The opening fray is a two-side sway as the critters debate which way they will play. While I slipped out of some fur yesterday (near 1250), I've still got some downside game on. I've been noodlin' my McRisk all morning and here are my thoughts.

The early lift in the S&P brought us right to the downtrend line from Tuesday's high. If I want to tighten up my risk profile, I could lower my stop to above S&P 1260 and trade with a "credit." I'm intrigued by this approach as I sense S&P 1245 will hold the first time. I know it's a bit granular but it's an option---and options are good.

So be it--with the financials sticky, the semis holding firm and an ability to lock in an advantageous risk/reward, I'm rollin' my stop to that level and will keep my downside ducks if we continue on our southbound train. It's not for everyone, I know, but I'm hopeful that by sharing my process, it might add value to yours.

As always, I hope this finds you well.


India Update - Sanjay Somaney - 10:16 AM

As Lovaii points out in his Live From India diary, Indian markets zipped higher closing at all-time highs on both the Sensex and the Nifty. The former closed higher by 161 points and the Nifty was up 50 points to end the day.

Top gainers of interest to us in the USA were Mahanagar Telephone Nigam (MTE) (MTNL in India) which closed higher by 6.9%, Videsh Sanchar Nigam (VSL) (VSNL in India) which was up 5.5%, Tata Motors (TTM) which closed up 2%, Infosys Technologies (INFY) was up 2%, Satyam Computer Services (SAY) gained 1.4% and Wipro (WIT) edged up 1.4%.

In other news, Hitachi increased its stake in a joint venture with Telcon Construction Equipment (controlled by TTM) to 40% from 20%. Financial terms were not disclosed as yet. However, yet another global giant beefing up its Indian presence.

Position mte, vsl, vsnl, mtnl, tcs, infy, infy calls, wit, say

It's not the 'what?' it's the 'why?' - John Succo - 8:45 AM

For those of you drinking coffee and trying to figure out what the markets are telling us this morning, good luck.

I have said for a while that to these old trader's eyes the markets are not acting naturally.

Stocks trade up much faster than they trade down, the opposite of what I am used to. Rallies are futures led. This means stockpickers are not driving the market, inflows are. Those futures buyers are curiously not price sensitive and in fact prefer to pay higher prices rather than lower. This is illustrated in the tick data, most of which is surreal.

Gold is up every day. This is not as the apologists say due to jewelry being bought. This is due to every central bank printing money in an attempt to drive nominal asset prices ever higher.

And the constant lamenting on TV about "when will the Fed ease again?" With real interest rates at zero and the bulls crowing about a strong economy, people are so hooked on free money that they want it cheaper? What?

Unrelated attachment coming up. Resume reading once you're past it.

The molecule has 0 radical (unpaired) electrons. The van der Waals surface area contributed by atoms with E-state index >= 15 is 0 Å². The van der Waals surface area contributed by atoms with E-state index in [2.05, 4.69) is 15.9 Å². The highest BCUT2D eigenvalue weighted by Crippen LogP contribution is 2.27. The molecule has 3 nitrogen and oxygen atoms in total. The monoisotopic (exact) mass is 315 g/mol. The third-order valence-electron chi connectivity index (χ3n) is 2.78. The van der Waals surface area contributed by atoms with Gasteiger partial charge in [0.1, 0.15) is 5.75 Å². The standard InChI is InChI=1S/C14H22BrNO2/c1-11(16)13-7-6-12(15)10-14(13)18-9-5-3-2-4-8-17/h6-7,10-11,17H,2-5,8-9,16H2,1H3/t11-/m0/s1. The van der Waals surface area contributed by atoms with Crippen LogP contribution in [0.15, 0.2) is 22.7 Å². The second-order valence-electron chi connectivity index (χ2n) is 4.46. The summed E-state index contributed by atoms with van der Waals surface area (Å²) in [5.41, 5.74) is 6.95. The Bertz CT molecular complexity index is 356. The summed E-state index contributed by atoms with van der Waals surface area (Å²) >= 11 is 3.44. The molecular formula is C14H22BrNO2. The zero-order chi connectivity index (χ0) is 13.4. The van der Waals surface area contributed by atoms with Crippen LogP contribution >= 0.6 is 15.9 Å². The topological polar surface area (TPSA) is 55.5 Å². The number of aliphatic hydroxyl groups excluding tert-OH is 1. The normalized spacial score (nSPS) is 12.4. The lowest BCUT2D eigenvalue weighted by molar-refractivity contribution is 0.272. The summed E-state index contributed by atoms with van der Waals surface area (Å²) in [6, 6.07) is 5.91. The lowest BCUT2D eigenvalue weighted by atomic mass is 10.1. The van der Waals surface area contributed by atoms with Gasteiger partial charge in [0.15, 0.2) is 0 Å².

Never has the Fed eased at this point in the cycle.

And futures bid up after Intel (INTC) warns, Merck (MRK) blows-up, FedEx (FDX) and IBM downgraded? Why would a portfolio manager bid up futures on the back of such news. Why not just wait?

Gap (GPS) is out saying their store traffic is down and they have pretty much given up on good holiday sales. But the TV pundits have not given up on talking about good sales.

I urge all not to listen to "what" they are hearing and try to find out "why".

Position in GPS, IBM, MRK

Say what? - Kevin Depew - 8:35 AM

A look at commentary, opinion and analysis from around the world:

  • Bloomberg's Joe Mysak says the biggest public finance stories of 2006 will be "What happens after the bond sale."
  • So, recently the Wall Street Journal told us future Fed Chairman Ben Bernanke is a huge Great Depression buff. Judging from his singular, overriding theme to "beware of the gold standard," apparently he hasn't read everything that has been written about the Great Depression... especially not this.
  • Finally, good news. Really, really, really, good news.

There is an interesting article in the Nikkei Shimbun today. - John Succo - 8:24 AM

It said that the BoJ was getting concerned about the scale of individuals borrowing in yen (lower interest rates) to buy dollars (higher interest rates), the carry trade that is taking place in massive size in yen. It said that this was behind the Yen weakness to the dollar. It also said they are taking on too much risk and this is why the BoJ will end the quantitative easing.

It's interesting that they finally are linking the two together (or at least admitting the linkage), and I would say that this is effectively an indication by the BoJ that they are becoming concerned about the repercussions of the yen's continued decline (more and more debt).